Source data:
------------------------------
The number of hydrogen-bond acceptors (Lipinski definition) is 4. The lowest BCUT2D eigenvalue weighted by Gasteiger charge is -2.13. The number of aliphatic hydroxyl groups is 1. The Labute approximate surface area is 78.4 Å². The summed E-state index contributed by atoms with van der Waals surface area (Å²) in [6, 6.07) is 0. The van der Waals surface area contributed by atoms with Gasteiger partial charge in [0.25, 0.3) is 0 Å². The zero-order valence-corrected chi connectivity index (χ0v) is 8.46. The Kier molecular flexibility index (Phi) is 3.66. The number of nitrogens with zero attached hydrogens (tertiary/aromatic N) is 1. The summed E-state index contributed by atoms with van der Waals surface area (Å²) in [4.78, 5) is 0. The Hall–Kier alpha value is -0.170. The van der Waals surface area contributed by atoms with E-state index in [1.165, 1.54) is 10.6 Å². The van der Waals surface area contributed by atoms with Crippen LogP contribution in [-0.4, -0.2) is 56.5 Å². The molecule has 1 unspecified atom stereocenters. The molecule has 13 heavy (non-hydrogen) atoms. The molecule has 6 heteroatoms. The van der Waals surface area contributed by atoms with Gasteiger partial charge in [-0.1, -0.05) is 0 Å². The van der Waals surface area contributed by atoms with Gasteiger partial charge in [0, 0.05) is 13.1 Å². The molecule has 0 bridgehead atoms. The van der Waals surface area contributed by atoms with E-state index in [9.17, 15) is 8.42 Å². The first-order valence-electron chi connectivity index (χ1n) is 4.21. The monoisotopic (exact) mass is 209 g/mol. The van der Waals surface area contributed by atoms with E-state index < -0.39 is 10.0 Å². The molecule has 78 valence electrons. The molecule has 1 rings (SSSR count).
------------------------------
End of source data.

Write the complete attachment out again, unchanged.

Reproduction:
The number of hydrogen-bond acceptors (Lipinski definition) is 4. The lowest BCUT2D eigenvalue weighted by Gasteiger charge is -2.13. The number of aliphatic hydroxyl groups is 1. The Labute approximate surface area is 78.4 Å². The summed E-state index contributed by atoms with van der Waals surface area (Å²) in [6, 6.07) is 0. The van der Waals surface area contributed by atoms with Gasteiger partial charge in [0.25, 0.3) is 0 Å². The zero-order valence-corrected chi connectivity index (χ0v) is 8.46. The Kier molecular flexibility index (Phi) is 3.66. The number of nitrogens with zero attached hydrogens (tertiary/aromatic N) is 1. The summed E-state index contributed by atoms with van der Waals surface area (Å²) in [4.78, 5) is 0. The Hall–Kier alpha value is -0.170. The van der Waals surface area contributed by atoms with E-state index in [1.165, 1.54) is 10.6 Å². The van der Waals surface area contributed by atoms with Crippen LogP contribution in [-0.4, -0.2) is 56.5 Å². The molecule has 1 unspecified atom stereocenters. The molecule has 13 heavy (non-hydrogen) atoms. The molecule has 6 heteroatoms. The van der Waals surface area contributed by atoms with Gasteiger partial charge in [-0.1, -0.05) is 0 Å². The van der Waals surface area contributed by atoms with Gasteiger partial charge in [0, 0.05) is 13.1 Å². The molecule has 0 bridgehead atoms. The van der Waals surface area contributed by atoms with E-state index in [9.17, 15) is 8.42 Å². The first-order valence-electron chi connectivity index (χ1n) is 4.21. The monoisotopic (exact) mass is 209 g/mol. The van der Waals surface area contributed by atoms with E-state index < -0.39 is 10.0 Å². The molecule has 78 valence electrons. The molecule has 1 rings (SSSR count).